Is Marriage to an American Citizen a Sure Way to Immigrate to the U.S.?
Marriage to a US citizen or US resident is one of the ways of immigrating to the United States. However, one has to be aware that it is a complicated process wherein every detail is extremely important. It has to be a bona fide marriage and not a marriage only for immigration purposes. It is wise to consult an attorney.
Advantages of Marriage-based Immigration:
- It is a relatively fast process to receive an immigration visa, Green Card, and subsequently US citizenship.
- You don’t have to wait five years after you’ve obtained a green card, as you can apply for US citizenship three years after receiving it.
- You can apply for immigration visas for your children, if you have any.
There is more than one way to come to the US through marriage, each of which has its own peculiarities. Be ready to prove that your marriage is real. We highly recommend contacting an experienced immigration attorney for advice and support at each stage of the process. Let’s consider the most common ways for getting a Green Card through marriage: marriage to a U.S. citizen, marriage to a U.S. resident, and a fake marriage.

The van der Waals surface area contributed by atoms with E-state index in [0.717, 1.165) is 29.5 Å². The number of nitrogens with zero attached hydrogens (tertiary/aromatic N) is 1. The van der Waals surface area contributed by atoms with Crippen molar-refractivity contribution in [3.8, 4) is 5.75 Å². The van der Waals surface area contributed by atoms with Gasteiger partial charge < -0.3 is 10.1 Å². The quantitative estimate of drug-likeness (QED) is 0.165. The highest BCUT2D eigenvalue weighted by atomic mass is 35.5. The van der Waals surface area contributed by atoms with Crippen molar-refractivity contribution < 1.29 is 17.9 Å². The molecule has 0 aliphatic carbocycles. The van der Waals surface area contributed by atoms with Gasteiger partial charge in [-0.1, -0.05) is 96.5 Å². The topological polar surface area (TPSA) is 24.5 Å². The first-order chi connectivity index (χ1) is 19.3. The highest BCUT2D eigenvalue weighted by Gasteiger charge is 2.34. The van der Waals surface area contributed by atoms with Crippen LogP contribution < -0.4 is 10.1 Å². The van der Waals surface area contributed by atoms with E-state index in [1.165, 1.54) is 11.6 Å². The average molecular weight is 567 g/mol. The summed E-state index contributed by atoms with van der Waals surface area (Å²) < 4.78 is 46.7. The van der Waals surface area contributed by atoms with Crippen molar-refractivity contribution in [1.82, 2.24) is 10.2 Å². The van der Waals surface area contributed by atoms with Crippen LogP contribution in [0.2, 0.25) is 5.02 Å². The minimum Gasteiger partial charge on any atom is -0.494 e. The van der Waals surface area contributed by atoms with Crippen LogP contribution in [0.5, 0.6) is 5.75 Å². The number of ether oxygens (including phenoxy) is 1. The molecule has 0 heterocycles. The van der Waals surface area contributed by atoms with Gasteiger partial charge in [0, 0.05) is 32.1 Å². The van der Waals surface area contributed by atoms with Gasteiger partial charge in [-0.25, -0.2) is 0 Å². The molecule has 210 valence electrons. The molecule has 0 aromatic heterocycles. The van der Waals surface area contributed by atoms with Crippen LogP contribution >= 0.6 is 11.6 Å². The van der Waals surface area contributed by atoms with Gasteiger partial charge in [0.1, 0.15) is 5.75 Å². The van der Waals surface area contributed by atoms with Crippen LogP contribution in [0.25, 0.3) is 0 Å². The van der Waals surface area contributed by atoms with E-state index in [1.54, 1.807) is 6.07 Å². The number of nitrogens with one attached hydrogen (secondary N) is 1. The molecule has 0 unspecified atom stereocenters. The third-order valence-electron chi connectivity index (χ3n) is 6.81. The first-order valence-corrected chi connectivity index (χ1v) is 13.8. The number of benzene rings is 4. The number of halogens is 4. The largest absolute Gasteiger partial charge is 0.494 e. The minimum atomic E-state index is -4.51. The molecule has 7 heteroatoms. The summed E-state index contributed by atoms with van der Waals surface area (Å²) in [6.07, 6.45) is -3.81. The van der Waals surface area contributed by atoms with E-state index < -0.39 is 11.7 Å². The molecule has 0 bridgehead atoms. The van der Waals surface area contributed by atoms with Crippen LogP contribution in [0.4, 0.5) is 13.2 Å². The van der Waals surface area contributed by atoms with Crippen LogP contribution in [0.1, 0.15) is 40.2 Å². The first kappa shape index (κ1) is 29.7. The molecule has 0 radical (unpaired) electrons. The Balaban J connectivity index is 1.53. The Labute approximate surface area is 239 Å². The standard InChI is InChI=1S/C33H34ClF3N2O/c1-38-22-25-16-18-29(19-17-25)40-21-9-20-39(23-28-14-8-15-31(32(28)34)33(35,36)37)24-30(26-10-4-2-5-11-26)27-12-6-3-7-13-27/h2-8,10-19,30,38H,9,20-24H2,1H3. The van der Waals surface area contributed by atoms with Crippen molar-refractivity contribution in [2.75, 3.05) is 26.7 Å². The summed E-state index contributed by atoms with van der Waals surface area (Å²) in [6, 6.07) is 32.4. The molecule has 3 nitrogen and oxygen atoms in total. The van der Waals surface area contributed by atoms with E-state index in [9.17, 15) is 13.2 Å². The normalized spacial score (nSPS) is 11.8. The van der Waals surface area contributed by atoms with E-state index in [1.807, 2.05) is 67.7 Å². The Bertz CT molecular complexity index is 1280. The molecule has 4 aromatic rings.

Marriage to a U.S. Citizen
Whether you enter into marriage with a U.S. citizen or a permanent resident, there are two ways to do it: outside the United States, via consular processing, and while in the U.S.
The obvious disadvantage of the first option is that once you get married and are awaiting the approval of the petition, the chances of visiting your U.S. citizen or permanent resident spouse in the U.S. on a tourist visa are somewhat slim. Waiting for approval may take, in some cases, up to a year or more. In other cases, an immigration attorney may be able to speed up the process. However, a long-term separation after the wedding ceremony may adversely affect your relationship. Note that it is possible to marry and file for family reunification and Green Card while you are in the U.S. so you can be together while waiting for approval of the petition.
Common Stages of Entering into Marriage in US and Filing for Green Card:
Marriage to a US citizen while currently staying or residing in the US.
Important: if you used a visa to come to the U.S. with the intention of applying for a marriage-based green card after getting here, you have committed visa fraud and may be denied on that basis.